“If you’ve no debts and have $10 in your pocket you have more wealth than 25% of Americans. More than 25% of Americans have collectively that is.”

That’s actually astonishing. So if I go up to my 18 year old cousin and hand him a $20 bill he is now in the top 75% of American households. Wake up people! Credit is great, debt can be great. Bad debt is not great. Use it wisely.

And education debt is the United States is massive and current trends only show it increasing. According to Forbes which cites MakeLemonade student loan debt in the US has reached $1.5 trillion. If you get a free minute and want to blow your mind look at these pictures to see what $1trillion would look like in cash. Crazy stuff. And we have that and more just in student debt. Forget mortgages, credit cards, car loans, and anything else you can possibly purchase on credit, student loans dwarfs them all.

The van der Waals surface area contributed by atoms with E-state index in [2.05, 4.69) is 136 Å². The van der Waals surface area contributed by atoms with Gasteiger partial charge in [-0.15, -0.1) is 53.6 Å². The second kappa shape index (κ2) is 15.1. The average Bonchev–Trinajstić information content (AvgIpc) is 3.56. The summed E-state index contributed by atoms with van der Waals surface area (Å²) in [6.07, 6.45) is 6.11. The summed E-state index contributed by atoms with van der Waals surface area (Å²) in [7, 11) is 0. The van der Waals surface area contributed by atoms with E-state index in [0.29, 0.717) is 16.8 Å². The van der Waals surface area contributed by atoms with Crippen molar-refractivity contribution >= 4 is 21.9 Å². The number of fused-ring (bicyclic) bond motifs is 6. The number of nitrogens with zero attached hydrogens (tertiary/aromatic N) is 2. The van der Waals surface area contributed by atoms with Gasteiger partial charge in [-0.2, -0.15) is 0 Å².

Don’t go into $100,000 of debt for a $40,000 job. -Some Random NYC subway advertisement

For example purposes, Jeff Bezos (CEO and Founder of Amazon and recently anointed richest man alive) has approximately $150billion. THAT WOULD NOT EVEN MAKE A DENT IN TOTAL US STUDENT LOAN DEBT. Nor would I want Mr. Bezos to waste his money on attempting to eradicate student debt. That would just be stupid.

But let’s face it, student loan debt is a huge issue. And I’m not talking about the overall student loan debt now, I’m talking about your personal student loans that you took out to go to college.